The number of people going to Accident and Emergency following a stroke has increased by over 30% since 2009, according to new estimates.
In 2015/16 104,426 people went to A&E in England after having a stroke – up from 79,373 in 2008/09. In 2014/15, the number of people making it to A&E peaked at 126,242 people.
Latest figures show that stroke now costs the UK’S healthcare system an estimated £1.93 billion. Previous research has estimated that stroke costs the UK around £9 billion a year as a society.
The British Heart Foundation believes the increasing figures are likely the result of greater awareness of stroke symptoms, meaning that more people who’ve had a stroke make it to A&E.
However, despite this, the number of people dying in the UK after suffering a stroke has remained stubbornly high - with numbers remaining largely unchanged in the last five years.
As a result, the British Heart Foundation has called for more research to find better ways to prevent and treat the disease. Only one drug, alteplase, is currently approved to treat stroke in the UK and for some types of stroke there is no proven treatment.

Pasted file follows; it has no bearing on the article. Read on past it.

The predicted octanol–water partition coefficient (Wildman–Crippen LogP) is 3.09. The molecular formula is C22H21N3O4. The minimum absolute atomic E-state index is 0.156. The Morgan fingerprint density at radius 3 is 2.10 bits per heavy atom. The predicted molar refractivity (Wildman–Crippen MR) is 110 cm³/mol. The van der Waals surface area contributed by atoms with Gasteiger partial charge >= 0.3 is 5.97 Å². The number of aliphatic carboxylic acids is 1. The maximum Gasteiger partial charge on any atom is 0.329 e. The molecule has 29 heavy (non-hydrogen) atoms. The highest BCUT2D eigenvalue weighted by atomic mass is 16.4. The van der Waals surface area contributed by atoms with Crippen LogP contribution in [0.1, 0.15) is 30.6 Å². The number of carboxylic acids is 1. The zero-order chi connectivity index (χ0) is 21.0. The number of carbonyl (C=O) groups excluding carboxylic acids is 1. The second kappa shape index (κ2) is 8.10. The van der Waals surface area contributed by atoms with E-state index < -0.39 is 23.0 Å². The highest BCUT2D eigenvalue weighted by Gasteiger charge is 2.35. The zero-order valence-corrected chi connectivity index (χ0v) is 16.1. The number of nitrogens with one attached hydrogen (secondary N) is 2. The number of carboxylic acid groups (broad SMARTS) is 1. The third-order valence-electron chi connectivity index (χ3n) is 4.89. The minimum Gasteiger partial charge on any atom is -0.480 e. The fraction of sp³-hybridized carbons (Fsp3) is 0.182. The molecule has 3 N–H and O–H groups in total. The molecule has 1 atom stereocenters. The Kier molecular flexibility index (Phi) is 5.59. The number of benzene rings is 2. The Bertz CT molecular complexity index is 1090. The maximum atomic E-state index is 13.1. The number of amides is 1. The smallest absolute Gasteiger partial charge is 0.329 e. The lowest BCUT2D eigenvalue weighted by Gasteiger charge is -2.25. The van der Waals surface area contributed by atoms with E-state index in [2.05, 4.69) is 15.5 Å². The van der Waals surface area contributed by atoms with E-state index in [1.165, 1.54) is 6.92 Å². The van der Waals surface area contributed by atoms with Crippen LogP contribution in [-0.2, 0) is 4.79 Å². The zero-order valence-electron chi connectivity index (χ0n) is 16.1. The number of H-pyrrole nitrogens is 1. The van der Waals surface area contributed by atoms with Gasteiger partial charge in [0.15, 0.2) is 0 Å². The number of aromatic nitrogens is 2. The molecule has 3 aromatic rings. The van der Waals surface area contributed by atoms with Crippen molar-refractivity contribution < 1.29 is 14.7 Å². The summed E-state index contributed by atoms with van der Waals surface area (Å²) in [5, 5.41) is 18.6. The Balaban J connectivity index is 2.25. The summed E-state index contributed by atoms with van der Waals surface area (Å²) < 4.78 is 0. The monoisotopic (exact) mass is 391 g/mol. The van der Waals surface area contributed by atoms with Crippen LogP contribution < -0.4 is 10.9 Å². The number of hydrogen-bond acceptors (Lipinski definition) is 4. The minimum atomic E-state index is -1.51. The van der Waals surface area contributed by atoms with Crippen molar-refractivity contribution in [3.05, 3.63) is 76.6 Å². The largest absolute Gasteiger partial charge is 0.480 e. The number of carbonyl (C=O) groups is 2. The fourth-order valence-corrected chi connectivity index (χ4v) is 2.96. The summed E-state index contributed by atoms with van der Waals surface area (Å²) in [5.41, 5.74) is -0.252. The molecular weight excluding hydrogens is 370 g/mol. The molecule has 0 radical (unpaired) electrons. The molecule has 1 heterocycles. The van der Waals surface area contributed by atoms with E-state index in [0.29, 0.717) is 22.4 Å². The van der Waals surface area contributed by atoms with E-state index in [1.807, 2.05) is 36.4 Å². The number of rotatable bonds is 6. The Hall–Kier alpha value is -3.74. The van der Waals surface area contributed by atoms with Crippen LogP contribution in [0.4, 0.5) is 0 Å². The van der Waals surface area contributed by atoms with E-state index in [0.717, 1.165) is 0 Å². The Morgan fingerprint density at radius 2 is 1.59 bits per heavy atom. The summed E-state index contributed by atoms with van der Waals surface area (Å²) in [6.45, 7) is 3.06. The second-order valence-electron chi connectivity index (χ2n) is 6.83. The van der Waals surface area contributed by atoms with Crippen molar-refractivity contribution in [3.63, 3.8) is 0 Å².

The British Heart Foundation are currently funding 31 research projects worth £16.5 million pounds. The projects are looking into the causes of stroke and looking to develop new treatments for those affected.
BHF-funded researchers at the Universities of Edinburgh and Nottingham are conducting a clinical trial of drugs they believe could offer a new treatment for lacunar stroke.
Lacunar stroke accounts for around one in five strokes and has no proven treatment. It is caused by damage to one of the small vessels deep within the brain that affects the flow of blood and can lead to long-term disability.